Red Deer high schools considering fines to stem ‘epidemic’ of student vaping

They are considering applying city no-smoking bylaw on school grounds

Red Deer public and Catholic high schools are banding together to crack down on an “epidemic” of student vaping by exploring prohibitive fines as well as suspensions.

As of June 1, students caught vaping on any Red Deer high school grounds could face a double punishment. As well as being kicked out of class, they might also have to pay a municipal fine under the city’s public smoking bylaw.

A first offence could net a one-day suspension and a $200 fine, issued by the City of Red Deer. A second offence could mean a three-day suspension and a $500 fine.

And students caught vaping on school grounds for a third time could be slapped with a five-day school suspension and a fine of up to $2,500.

Bruce Buruma, community relations director for Red Deer Public Schools, said education officials are in talks with the city to see how they can make the enforcement happen. What’s still being worked out is how the smoking bylaw can be applied on school grounds — whether by peace officers or school officials.

Red Deer Catholic school officials expect to release more information on the policy shortly.

Reaction from students who were vaping in front of the Memorial Centre on Tuesday ranged from anger to disbelief.

High financial penalties are sure to “strike fear into many hearts,” predicted Lindsay Thurber High School student Devin Schawandt, who noted most young people don’t have a lot of money.

His Grade 12 classmate, Max Schultz, suggested it’s “not a big deal,” since Lindsay Thurber students can continue to vape in their own vehicles if parked in the Memorial Centre parking lot.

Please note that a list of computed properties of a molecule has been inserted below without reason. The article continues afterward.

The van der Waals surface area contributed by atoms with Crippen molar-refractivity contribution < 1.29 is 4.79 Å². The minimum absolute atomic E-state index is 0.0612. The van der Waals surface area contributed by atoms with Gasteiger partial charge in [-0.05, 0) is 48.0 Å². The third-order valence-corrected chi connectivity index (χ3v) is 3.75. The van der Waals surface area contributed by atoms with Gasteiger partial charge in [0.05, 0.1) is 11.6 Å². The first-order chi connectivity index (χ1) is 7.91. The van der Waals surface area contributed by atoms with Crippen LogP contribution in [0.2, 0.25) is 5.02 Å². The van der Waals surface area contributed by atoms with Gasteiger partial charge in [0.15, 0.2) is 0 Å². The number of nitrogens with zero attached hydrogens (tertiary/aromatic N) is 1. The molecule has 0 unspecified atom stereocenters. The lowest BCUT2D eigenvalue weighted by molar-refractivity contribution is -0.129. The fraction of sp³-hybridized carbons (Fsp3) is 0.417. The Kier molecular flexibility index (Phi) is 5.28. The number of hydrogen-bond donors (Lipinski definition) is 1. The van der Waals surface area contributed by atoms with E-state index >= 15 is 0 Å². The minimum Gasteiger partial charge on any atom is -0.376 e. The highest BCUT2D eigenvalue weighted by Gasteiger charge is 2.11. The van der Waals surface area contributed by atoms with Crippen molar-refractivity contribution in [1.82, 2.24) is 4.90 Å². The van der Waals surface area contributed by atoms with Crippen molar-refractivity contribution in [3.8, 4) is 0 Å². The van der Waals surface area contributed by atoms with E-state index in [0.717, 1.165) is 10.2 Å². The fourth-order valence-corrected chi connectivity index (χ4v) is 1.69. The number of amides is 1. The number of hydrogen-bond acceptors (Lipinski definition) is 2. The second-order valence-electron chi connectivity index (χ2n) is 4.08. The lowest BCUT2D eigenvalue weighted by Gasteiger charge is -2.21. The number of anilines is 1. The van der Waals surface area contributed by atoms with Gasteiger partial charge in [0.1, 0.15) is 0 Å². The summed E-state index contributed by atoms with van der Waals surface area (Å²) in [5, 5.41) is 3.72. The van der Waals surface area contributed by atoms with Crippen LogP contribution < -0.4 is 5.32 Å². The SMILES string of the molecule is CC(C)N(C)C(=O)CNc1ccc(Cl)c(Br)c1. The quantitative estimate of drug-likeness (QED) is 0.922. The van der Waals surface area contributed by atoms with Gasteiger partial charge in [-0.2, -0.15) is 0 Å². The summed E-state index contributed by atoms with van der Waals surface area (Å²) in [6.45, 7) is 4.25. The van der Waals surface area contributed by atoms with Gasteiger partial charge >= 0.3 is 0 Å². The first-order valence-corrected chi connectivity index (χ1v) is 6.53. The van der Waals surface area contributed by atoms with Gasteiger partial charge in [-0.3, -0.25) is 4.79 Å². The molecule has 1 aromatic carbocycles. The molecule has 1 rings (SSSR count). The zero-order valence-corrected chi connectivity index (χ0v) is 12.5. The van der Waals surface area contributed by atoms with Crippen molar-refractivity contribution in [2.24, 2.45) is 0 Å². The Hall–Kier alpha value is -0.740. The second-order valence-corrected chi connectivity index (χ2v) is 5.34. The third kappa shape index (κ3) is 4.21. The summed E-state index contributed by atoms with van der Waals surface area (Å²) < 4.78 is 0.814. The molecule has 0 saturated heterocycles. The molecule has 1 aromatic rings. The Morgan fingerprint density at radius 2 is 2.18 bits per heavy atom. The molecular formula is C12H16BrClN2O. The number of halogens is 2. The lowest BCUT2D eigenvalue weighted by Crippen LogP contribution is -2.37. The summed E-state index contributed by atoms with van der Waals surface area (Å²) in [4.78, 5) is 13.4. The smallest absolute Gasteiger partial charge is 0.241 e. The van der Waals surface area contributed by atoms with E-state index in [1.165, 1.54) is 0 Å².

But this is absolutely not OK, according to Buruma.

He noted the Memorial Centre lot, as well as the empty lot north of Camille J. Lerouge School, is under the “care and control” of his district during school hours.

Vaping inside a car is no different than smoking marijuana within a vehicle parked in a public place — it’s not allowed under city bylaws, he added, noting schools will be driving home this point with their students.

Red Deer schools have had to get tougher on vaping, since it’s the top reason for student suspensions, said Buruma.

With vaping puffers now the size of USB sticks and emitting no smoke or odour, students are even sneaking puffs of nicotine in class.

Unlike cigarettes, there are still no restrictions on e-cigarettes being marketed to young people, with tutti frutti and other candy flavours offered along with the nicotine. Buruma added that what was once a smoking cessation device, has become an addiction of its own.

Red Deer high schools are acting with the city’s bylaw enforcement department to curb vape use. The U.S. surgeon general has declared e-cigarette use among youth an “epidemic.”

Vapes contain a large amount of nicotine, and “nicotine in any form is a highly addictive drug,” according to America’s National Institute on Drug Abuse. Research suggests it can put young people at risk of other forms of addiction.

The City of Red Deer has issued this statement: “The practice of ‘vaping’ … falls within the definition of smoking under the City’s Smoke-Free Bylaw, and is, therefore, prohibited in public places.”

Vaping is prohibited in public buildings and within 10 metres of playgrounds, seasonal skating rinks, skate parks, sports fields, water spray parks, or toboggan hills.



lmichelin@reddeeradvocate.com

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Vapes are now the size of USB sticks, emitting no smoke or odour. (Photo by LANA MICHELIN/Advocate staff).

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